Winterizing Your Motorcycle for a Happy Start Next Spring

Winterizing Your Motorcycle for a Happy Start Next Spring

Winter Storage for Classic Japanese Motorcycles

If you are done riding for the year, there are some things you can do for your bike now that will help give you a much better chance of it starting back up when the weather gets better next Spring.

When I say Classic Japanese Bike, I mean those built before 1990 or so. Usually these are singles or twin cylinders.  No fuel injection bikes. This advice is for that type of bike.    i f yours is newer this advice will probably work ok, but I am not an expert in fuel injection systems.

Clean it Up

Give your bike a thorough cleaning. if you can.  Simple detergent and water is fine. I am not a fan of high pressure car washes.  If you must use one be careful not to direct the spray directly on any areas such as wheel bearings into the muffler, air intakes, carburetors, or instrumentation.   This is a good time to pop off the chain to clean and lubricate it.  .

Fuel and Gas Tank,

There are different schools of thought here.  Some will suggest filling the tank up fully and using a fuel stabilizer as a rust preventative.  The quality of the gas is so bad now that I cannot go with that process. The thought of 2-4 gallons of bad gas to drain in the Springtime doesn’t appeal to me.  My preference is to start the bike and get it warm.  While running, turn the petcock off and run the carburetors dry, especially at the very end, putting the choke on so you get it all. You will probably be surprised how long it takes to run them dry. (Sometimes a couple of minutes)  Hmm, it never seemed like that the last time I ran out of gas on the highway!  Next drain the gas tank totally. If you take the tank totally off  the bike, you can pour in a small amount of WD40(Yes it is available in a container, not just spray cans) and swish it around. You then start out with new gas in the Spring.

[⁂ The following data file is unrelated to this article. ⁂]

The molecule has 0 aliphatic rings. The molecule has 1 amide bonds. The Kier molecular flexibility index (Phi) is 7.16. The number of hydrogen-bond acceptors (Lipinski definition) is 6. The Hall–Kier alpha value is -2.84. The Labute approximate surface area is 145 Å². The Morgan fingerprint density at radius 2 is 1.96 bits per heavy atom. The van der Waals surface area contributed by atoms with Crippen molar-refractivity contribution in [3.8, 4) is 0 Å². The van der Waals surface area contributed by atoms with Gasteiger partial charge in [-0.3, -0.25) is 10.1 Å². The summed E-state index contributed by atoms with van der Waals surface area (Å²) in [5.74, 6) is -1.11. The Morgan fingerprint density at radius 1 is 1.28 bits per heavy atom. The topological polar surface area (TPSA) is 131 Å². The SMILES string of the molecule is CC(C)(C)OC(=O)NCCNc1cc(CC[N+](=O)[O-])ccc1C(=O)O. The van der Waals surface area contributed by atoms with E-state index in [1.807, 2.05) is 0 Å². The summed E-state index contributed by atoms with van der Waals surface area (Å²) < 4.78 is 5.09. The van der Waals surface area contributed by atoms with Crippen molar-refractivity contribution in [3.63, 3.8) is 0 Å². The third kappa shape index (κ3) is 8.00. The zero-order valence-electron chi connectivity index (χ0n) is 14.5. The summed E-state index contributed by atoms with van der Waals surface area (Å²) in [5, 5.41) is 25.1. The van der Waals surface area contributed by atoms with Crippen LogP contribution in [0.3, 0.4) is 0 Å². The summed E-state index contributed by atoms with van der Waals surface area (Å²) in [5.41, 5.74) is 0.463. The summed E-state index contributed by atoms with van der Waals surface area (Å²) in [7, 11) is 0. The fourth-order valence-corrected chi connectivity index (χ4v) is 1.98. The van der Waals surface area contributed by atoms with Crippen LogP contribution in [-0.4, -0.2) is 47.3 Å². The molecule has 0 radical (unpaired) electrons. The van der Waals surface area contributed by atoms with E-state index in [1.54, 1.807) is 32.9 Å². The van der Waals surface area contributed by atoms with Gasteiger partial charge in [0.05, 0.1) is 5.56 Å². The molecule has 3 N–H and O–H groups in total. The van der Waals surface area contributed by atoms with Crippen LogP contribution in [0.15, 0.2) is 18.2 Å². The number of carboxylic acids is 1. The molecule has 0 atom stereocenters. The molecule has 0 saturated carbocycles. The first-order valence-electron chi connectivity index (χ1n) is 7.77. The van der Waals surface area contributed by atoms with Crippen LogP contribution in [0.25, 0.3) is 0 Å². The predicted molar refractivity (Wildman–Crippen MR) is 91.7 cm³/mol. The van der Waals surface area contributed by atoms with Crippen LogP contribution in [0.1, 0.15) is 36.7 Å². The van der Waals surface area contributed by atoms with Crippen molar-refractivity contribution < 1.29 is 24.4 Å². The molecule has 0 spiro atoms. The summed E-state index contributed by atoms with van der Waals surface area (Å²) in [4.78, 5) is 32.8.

Change the Oil